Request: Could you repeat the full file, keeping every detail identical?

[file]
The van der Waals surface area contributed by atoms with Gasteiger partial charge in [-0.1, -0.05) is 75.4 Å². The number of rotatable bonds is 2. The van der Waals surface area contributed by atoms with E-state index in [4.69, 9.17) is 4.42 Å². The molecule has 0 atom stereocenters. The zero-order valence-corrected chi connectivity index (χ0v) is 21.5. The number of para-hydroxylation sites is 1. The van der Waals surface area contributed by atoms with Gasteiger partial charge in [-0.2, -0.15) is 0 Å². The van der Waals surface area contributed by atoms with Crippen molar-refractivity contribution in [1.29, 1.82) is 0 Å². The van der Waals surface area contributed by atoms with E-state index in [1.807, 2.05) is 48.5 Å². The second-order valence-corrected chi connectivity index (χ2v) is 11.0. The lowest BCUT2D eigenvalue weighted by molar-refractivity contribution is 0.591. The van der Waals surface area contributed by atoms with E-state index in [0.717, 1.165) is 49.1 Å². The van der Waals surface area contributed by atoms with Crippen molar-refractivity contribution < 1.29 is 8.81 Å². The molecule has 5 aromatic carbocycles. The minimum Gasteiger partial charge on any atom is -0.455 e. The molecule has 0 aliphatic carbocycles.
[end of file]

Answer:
The van der Waals surface area contributed by atoms with Gasteiger partial charge in [-0.1, -0.05) is 75.4 Å². The number of rotatable bonds is 2. The van der Waals surface area contributed by atoms with E-state index in [4.69, 9.17) is 4.42 Å². The molecule has 0 atom stereocenters. The zero-order valence-corrected chi connectivity index (χ0v) is 21.5. The number of para-hydroxylation sites is 1. The van der Waals surface area contributed by atoms with Gasteiger partial charge in [-0.2, -0.15) is 0 Å². The van der Waals surface area contributed by atoms with Crippen molar-refractivity contribution in [1.29, 1.82) is 0 Å². The van der Waals surface area contributed by atoms with E-state index in [1.807, 2.05) is 48.5 Å². The second-order valence-corrected chi connectivity index (χ2v) is 11.0. The lowest BCUT2D eigenvalue weighted by molar-refractivity contribution is 0.591. The van der Waals surface area contributed by atoms with E-state index in [0.717, 1.165) is 49.1 Å². The van der Waals surface area contributed by atoms with Crippen molar-refractivity contribution < 1.29 is 8.81 Å². The molecule has 5 aromatic carbocycles. The minimum Gasteiger partial charge on any atom is -0.455 e. The molecule has 0 aliphatic carbocycles.